What Is Right to Repair?
Have you heard of Right to Repair? It’s a war that’s been waged as far back as 2001 with motor vehicles. It’s crept its way into everything from cell phones to computers. And most recently farmers have found themselves at the heart of what is a global fight for ownership. At its core, Right To Repair (R2R) is about having an option to go somewhere other than the dealer or the manufacturer when your product needs maintenance.
Even authorized repair centers are not allowed access to schematics and diagrams of how the device is put together in order to best suit the client’s need. Corporations force authorized dealers to meet high sales criteria in order to stay an authorized dealer, and in doing so force independent repair shops to charge high rates to replace a majority of an items parts in order to meet dealer demands. The loss of independent third party retailers and repair parts suppliers like Radioshack has also forced consumers to pay an inflated rate for private services on single items like electronics. Not only forcing consumers to upgrade at the producer’s whim, but forcing their items into obsoletion by refusing to recreate their parts or capping their capabilities.
You Gotta Fight for Your Right
Once a common practice in agriculture, owners and farmers were solely responsible for their regular maintenance and upkeep. Now, thanks to technology and the addition of software to most heavy equipment, repairs can cost up to tenfold of previous generations’. Starting in the mid 80’s with only certain parts of the tractor based around software, the 90’s saw a leap in what was software-based, and the 2000’s saw the entire piece of equipment run through a corporate-approved program. In less than 40 years, owner operators– most often multi generation farmers– have gradually lost their opportunity to cut costs, save money and best control their financial destinies. Just putting a larger piece of agriculture equipment on a tow can cost up to $1,000, plus a week’s time of maintenance and return trip to the farm. All during the time when the equipment is needed most. So, not only is the farmer losing money on the repair they no longer have access to, they also lose money on the harvest and late delivery times to distributors.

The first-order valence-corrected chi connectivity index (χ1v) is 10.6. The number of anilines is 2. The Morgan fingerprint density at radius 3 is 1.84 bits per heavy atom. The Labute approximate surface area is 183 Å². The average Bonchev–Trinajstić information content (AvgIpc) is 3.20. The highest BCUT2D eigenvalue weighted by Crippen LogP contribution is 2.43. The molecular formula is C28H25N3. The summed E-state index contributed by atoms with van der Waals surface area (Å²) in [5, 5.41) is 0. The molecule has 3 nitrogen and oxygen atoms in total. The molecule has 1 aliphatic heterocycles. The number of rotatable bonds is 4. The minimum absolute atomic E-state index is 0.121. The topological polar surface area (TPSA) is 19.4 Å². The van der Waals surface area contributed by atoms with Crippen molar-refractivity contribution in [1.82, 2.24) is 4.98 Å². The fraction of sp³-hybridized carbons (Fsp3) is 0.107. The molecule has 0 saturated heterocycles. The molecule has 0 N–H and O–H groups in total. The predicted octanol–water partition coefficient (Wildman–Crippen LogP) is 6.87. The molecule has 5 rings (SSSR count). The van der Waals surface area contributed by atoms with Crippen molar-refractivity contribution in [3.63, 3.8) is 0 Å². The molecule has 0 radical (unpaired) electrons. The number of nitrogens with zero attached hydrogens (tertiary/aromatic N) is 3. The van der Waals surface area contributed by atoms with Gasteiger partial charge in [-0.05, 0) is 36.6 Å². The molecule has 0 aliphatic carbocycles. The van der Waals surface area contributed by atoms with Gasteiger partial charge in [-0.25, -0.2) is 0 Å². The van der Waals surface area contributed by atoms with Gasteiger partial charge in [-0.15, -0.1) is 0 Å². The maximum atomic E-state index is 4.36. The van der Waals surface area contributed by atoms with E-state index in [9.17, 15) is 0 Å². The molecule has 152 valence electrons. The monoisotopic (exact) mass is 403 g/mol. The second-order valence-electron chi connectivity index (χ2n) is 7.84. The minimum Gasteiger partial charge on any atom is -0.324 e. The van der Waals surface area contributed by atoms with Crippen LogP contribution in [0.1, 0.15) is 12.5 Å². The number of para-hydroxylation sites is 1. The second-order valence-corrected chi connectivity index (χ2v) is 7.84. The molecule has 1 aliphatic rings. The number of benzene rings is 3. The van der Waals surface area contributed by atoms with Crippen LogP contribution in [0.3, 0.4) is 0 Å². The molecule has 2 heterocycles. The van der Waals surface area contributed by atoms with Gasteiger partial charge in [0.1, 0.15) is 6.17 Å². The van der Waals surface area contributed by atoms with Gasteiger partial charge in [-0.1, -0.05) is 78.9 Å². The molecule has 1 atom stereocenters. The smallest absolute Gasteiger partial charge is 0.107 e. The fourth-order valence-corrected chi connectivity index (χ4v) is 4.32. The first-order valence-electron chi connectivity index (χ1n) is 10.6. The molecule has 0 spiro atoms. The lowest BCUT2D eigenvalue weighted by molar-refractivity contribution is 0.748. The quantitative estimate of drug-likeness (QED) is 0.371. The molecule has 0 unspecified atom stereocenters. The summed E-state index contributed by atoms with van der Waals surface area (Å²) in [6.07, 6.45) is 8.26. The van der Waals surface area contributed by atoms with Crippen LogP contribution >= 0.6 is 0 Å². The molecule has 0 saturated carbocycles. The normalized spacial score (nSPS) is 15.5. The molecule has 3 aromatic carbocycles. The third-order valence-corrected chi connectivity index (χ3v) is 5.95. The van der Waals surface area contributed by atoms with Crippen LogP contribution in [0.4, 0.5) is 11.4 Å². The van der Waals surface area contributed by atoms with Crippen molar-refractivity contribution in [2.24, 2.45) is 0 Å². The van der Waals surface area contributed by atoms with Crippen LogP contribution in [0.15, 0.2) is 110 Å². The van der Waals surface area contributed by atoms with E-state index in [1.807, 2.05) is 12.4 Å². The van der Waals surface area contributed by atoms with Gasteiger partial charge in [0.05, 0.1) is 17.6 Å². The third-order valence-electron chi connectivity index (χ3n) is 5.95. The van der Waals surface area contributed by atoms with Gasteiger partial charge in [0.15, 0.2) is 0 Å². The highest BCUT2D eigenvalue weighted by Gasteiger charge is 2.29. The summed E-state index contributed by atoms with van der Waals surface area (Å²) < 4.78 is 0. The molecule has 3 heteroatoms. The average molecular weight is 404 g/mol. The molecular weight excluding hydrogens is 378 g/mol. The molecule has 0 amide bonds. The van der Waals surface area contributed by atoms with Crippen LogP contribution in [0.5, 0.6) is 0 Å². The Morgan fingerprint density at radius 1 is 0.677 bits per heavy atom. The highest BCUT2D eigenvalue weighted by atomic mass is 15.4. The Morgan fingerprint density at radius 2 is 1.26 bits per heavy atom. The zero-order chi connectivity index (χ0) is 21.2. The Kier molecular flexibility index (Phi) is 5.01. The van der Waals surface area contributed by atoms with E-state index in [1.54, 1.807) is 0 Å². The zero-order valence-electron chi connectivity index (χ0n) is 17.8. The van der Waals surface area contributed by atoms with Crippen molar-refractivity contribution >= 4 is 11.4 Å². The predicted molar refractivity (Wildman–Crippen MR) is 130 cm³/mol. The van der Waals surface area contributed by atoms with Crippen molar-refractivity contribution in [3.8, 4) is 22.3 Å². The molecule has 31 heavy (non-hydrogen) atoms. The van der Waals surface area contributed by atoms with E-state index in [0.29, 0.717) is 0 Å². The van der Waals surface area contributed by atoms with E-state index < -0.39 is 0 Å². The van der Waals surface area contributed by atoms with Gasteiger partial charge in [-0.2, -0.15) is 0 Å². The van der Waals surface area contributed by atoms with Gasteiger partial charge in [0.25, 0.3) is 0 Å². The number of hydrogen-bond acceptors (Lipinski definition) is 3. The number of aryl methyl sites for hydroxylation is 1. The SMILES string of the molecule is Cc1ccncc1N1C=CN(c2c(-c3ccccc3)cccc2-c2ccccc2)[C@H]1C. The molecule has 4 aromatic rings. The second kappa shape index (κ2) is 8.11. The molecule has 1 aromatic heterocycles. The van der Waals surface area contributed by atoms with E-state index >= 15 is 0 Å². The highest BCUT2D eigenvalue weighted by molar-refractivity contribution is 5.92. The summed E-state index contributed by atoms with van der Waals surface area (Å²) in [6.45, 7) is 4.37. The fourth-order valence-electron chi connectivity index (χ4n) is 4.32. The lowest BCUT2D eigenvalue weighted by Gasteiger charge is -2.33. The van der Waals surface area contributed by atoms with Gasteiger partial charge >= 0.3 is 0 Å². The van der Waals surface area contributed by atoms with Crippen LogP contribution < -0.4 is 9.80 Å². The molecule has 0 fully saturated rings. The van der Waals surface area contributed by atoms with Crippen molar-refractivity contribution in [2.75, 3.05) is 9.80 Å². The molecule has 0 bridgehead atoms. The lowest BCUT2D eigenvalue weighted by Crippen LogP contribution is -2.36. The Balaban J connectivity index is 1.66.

Typically, farmers would buy used parts for their machinery needs. Now, buying a used part will result in zero return as used parts are unauthorized by the dealers, forcing owners to buy new parts from the dealer at whatever cost they may see fit. Even replacing an entire computer or operating system would be a fruitless venture as the computer must be activated and authorized by the dealer. This has led to farmers turning to hacked versions of the operating system for even basic repairs.
Finding An Alternative
More and more farmers are turning to older equipment in order to avoid having to deal with R2R issues. If you purchase quality used equipment at auction you can avoid this issue at this time. This month, Compass has several quality tractors and pieces of groundskeeping and farming equipment available in their Whitfield County Public Surplus Auction on March 31 from Noon to 5PM ET. For more information on this event and the items available, visit SoldOnCompass.com or call (800) 729-6466.